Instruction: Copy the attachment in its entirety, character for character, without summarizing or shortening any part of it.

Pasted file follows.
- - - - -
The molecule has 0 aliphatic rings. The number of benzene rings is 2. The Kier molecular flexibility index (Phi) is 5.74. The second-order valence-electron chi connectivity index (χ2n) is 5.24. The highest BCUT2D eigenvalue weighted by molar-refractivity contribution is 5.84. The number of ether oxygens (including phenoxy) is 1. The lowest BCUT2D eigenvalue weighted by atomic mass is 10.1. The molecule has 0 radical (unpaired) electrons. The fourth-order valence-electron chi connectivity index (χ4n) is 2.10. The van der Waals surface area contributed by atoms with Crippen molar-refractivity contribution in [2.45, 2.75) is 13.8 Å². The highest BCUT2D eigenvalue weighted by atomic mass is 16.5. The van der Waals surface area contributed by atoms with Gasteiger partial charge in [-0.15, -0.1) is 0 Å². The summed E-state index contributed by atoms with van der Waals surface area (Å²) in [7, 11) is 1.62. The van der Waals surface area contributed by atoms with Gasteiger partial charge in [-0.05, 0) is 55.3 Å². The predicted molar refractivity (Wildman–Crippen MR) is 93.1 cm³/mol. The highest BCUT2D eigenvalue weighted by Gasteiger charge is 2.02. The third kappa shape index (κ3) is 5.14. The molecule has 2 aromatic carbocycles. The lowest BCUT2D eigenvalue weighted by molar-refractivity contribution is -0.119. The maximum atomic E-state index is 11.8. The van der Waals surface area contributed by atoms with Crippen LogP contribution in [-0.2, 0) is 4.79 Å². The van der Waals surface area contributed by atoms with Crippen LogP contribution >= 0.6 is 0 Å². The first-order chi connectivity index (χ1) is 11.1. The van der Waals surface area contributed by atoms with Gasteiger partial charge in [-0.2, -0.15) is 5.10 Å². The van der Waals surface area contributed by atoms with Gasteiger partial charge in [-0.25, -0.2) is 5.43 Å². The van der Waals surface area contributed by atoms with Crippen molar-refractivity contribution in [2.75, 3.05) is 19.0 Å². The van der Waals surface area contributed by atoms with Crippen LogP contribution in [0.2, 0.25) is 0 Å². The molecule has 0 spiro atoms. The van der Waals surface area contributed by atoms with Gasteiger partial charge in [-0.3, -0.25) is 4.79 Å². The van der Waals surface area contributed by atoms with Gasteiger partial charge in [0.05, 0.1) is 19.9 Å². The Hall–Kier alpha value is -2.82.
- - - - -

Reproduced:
The molecule has 0 aliphatic rings. The number of benzene rings is 2. The Kier molecular flexibility index (Phi) is 5.74. The second-order valence-electron chi connectivity index (χ2n) is 5.24. The highest BCUT2D eigenvalue weighted by molar-refractivity contribution is 5.84. The number of ether oxygens (including phenoxy) is 1. The lowest BCUT2D eigenvalue weighted by atomic mass is 10.1. The molecule has 0 radical (unpaired) electrons. The fourth-order valence-electron chi connectivity index (χ4n) is 2.10. The van der Waals surface area contributed by atoms with Crippen molar-refractivity contribution in [2.45, 2.75) is 13.8 Å². The highest BCUT2D eigenvalue weighted by atomic mass is 16.5. The van der Waals surface area contributed by atoms with Gasteiger partial charge in [-0.15, -0.1) is 0 Å². The summed E-state index contributed by atoms with van der Waals surface area (Å²) in [7, 11) is 1.62. The van der Waals surface area contributed by atoms with Gasteiger partial charge in [-0.05, 0) is 55.3 Å². The predicted molar refractivity (Wildman–Crippen MR) is 93.1 cm³/mol. The highest BCUT2D eigenvalue weighted by Gasteiger charge is 2.02. The third kappa shape index (κ3) is 5.14. The molecule has 2 aromatic carbocycles. The lowest BCUT2D eigenvalue weighted by molar-refractivity contribution is -0.119. The maximum atomic E-state index is 11.8. The van der Waals surface area contributed by atoms with Crippen LogP contribution in [-0.2, 0) is 4.79 Å². The van der Waals surface area contributed by atoms with Crippen LogP contribution >= 0.6 is 0 Å². The first-order chi connectivity index (χ1) is 11.1. The van der Waals surface area contributed by atoms with Gasteiger partial charge in [-0.2, -0.15) is 5.10 Å². The van der Waals surface area contributed by atoms with Gasteiger partial charge in [-0.25, -0.2) is 5.43 Å². The van der Waals surface area contributed by atoms with Crippen molar-refractivity contribution in [2.75, 3.05) is 19.0 Å². The van der Waals surface area contributed by atoms with Crippen LogP contribution in [0.2, 0.25) is 0 Å². The molecule has 0 spiro atoms. The van der Waals surface area contributed by atoms with Gasteiger partial charge in [-0.3, -0.25) is 4.79 Å². The van der Waals surface area contributed by atoms with Gasteiger partial charge in [0.05, 0.1) is 19.9 Å². The Hall–Kier alpha value is -2.82.